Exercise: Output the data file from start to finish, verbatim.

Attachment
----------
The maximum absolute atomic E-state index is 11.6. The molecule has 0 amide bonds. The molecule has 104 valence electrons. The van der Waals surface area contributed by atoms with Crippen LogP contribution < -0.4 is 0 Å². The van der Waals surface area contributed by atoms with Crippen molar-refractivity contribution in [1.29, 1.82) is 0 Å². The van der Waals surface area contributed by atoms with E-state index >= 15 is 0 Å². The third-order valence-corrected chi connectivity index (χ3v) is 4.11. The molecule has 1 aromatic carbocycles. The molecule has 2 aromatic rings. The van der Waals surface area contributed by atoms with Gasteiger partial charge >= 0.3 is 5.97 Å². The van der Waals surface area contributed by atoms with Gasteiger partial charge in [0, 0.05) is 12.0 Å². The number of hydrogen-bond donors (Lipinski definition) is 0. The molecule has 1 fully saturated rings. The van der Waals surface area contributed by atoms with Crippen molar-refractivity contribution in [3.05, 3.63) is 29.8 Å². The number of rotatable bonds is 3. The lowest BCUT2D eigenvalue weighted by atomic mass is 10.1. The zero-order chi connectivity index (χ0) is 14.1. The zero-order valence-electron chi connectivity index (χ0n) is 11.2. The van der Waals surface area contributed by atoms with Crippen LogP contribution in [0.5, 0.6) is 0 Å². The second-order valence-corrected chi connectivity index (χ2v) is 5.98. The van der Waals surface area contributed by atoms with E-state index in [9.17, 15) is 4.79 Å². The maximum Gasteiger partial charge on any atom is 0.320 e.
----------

The maximum absolute atomic E-state index is 11.6. The molecule has 0 amide bonds. The molecule has 104 valence electrons. The van der Waals surface area contributed by atoms with Crippen LogP contribution < -0.4 is 0 Å². The van der Waals surface area contributed by atoms with Crippen molar-refractivity contribution in [1.29, 1.82) is 0 Å². The van der Waals surface area contributed by atoms with E-state index >= 15 is 0 Å². The third-order valence-corrected chi connectivity index (χ3v) is 4.11. The molecule has 1 aromatic carbocycles. The molecule has 2 aromatic rings. The van der Waals surface area contributed by atoms with Gasteiger partial charge >= 0.3 is 5.97 Å². The van der Waals surface area contributed by atoms with Gasteiger partial charge in [0, 0.05) is 12.0 Å². The number of hydrogen-bond donors (Lipinski definition) is 0. The molecule has 1 fully saturated rings. The van der Waals surface area contributed by atoms with Crippen molar-refractivity contribution in [3.05, 3.63) is 29.8 Å². The number of rotatable bonds is 3. The lowest BCUT2D eigenvalue weighted by atomic mass is 10.1. The zero-order chi connectivity index (χ0) is 14.1. The zero-order valence-electron chi connectivity index (χ0n) is 11.2. The van der Waals surface area contributed by atoms with Crippen LogP contribution in [0.5, 0.6) is 0 Å². The second-order valence-corrected chi connectivity index (χ2v) is 5.98. The van der Waals surface area contributed by atoms with E-state index in [9.17, 15) is 4.79 Å². The maximum Gasteiger partial charge on any atom is 0.320 e.